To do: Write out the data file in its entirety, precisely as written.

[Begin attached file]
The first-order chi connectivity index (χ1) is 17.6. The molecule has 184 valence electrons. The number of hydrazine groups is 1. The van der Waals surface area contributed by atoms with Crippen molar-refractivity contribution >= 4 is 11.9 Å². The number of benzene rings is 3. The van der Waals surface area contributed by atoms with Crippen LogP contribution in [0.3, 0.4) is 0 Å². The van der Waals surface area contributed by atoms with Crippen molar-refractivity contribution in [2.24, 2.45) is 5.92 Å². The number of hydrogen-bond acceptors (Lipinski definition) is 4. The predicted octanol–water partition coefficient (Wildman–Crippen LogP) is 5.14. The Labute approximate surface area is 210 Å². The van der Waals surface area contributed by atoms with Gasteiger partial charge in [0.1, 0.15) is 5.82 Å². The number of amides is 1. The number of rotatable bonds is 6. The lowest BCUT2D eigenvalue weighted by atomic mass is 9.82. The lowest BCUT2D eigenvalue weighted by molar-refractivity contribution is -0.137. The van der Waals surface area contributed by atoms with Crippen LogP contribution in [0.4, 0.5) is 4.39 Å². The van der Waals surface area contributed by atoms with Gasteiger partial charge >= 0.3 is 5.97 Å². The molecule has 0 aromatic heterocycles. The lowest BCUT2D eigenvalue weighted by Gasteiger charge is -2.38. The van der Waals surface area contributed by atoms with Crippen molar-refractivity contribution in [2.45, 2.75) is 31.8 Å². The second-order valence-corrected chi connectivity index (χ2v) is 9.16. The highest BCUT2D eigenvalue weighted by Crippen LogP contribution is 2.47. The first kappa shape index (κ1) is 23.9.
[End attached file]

The first-order chi connectivity index (χ1) is 17.6. The molecule has 184 valence electrons. The number of hydrazine groups is 1. The van der Waals surface area contributed by atoms with Crippen molar-refractivity contribution >= 4 is 11.9 Å². The number of benzene rings is 3. The van der Waals surface area contributed by atoms with Crippen LogP contribution in [0.3, 0.4) is 0 Å². The van der Waals surface area contributed by atoms with Crippen molar-refractivity contribution in [2.24, 2.45) is 5.92 Å². The number of hydrogen-bond acceptors (Lipinski definition) is 4. The predicted octanol–water partition coefficient (Wildman–Crippen LogP) is 5.14. The Labute approximate surface area is 210 Å². The van der Waals surface area contributed by atoms with Gasteiger partial charge in [0.1, 0.15) is 5.82 Å². The number of amides is 1. The number of rotatable bonds is 6. The lowest BCUT2D eigenvalue weighted by atomic mass is 9.82. The lowest BCUT2D eigenvalue weighted by molar-refractivity contribution is -0.137. The van der Waals surface area contributed by atoms with Crippen LogP contribution in [0.4, 0.5) is 4.39 Å². The van der Waals surface area contributed by atoms with Gasteiger partial charge >= 0.3 is 5.97 Å². The molecule has 0 aromatic heterocycles. The lowest BCUT2D eigenvalue weighted by Gasteiger charge is -2.38. The van der Waals surface area contributed by atoms with Crippen molar-refractivity contribution in [2.45, 2.75) is 31.8 Å². The second-order valence-corrected chi connectivity index (χ2v) is 9.16. The highest BCUT2D eigenvalue weighted by Crippen LogP contribution is 2.47. The first kappa shape index (κ1) is 23.9.